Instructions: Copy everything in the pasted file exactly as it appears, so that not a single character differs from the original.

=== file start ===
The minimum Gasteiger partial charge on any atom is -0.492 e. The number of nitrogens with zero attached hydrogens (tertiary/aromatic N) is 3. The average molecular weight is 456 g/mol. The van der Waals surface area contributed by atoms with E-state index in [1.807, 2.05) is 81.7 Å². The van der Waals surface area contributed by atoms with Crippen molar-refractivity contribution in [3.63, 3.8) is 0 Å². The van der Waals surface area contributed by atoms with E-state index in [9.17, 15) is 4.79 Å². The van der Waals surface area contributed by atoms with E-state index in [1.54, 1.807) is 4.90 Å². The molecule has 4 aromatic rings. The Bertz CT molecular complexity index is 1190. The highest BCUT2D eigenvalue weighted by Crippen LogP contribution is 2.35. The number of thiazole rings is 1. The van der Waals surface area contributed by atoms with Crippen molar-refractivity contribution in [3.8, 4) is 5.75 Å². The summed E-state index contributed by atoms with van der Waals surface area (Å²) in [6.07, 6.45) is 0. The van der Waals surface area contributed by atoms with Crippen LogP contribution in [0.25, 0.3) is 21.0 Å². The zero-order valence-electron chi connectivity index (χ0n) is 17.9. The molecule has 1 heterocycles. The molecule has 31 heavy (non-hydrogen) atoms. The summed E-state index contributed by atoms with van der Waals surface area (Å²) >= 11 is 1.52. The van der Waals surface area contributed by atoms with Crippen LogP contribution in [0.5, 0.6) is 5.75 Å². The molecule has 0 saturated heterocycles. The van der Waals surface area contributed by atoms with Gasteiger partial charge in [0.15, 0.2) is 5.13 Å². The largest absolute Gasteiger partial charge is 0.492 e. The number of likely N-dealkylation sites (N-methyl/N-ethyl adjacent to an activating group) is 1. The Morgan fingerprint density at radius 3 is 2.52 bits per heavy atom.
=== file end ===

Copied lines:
The minimum Gasteiger partial charge on any atom is -0.492 e. The number of nitrogens with zero attached hydrogens (tertiary/aromatic N) is 3. The average molecular weight is 456 g/mol. The van der Waals surface area contributed by atoms with E-state index in [1.807, 2.05) is 81.7 Å². The van der Waals surface area contributed by atoms with Crippen molar-refractivity contribution in [3.63, 3.8) is 0 Å². The van der Waals surface area contributed by atoms with E-state index in [9.17, 15) is 4.79 Å². The van der Waals surface area contributed by atoms with E-state index in [1.54, 1.807) is 4.90 Å². The molecule has 4 aromatic rings. The Bertz CT molecular complexity index is 1190. The highest BCUT2D eigenvalue weighted by Crippen LogP contribution is 2.35. The number of thiazole rings is 1. The van der Waals surface area contributed by atoms with Crippen molar-refractivity contribution in [3.8, 4) is 5.75 Å². The summed E-state index contributed by atoms with van der Waals surface area (Å²) in [6.07, 6.45) is 0. The van der Waals surface area contributed by atoms with Crippen LogP contribution in [0.25, 0.3) is 21.0 Å². The zero-order valence-electron chi connectivity index (χ0n) is 17.9. The molecule has 1 heterocycles. The molecule has 31 heavy (non-hydrogen) atoms. The summed E-state index contributed by atoms with van der Waals surface area (Å²) >= 11 is 1.52. The van der Waals surface area contributed by atoms with Crippen LogP contribution in [0.5, 0.6) is 5.75 Å². The molecule has 0 saturated heterocycles. The van der Waals surface area contributed by atoms with Gasteiger partial charge in [0.15, 0.2) is 5.13 Å². The largest absolute Gasteiger partial charge is 0.492 e. The number of likely N-dealkylation sites (N-methyl/N-ethyl adjacent to an activating group) is 1. The Morgan fingerprint density at radius 3 is 2.52 bits per heavy atom.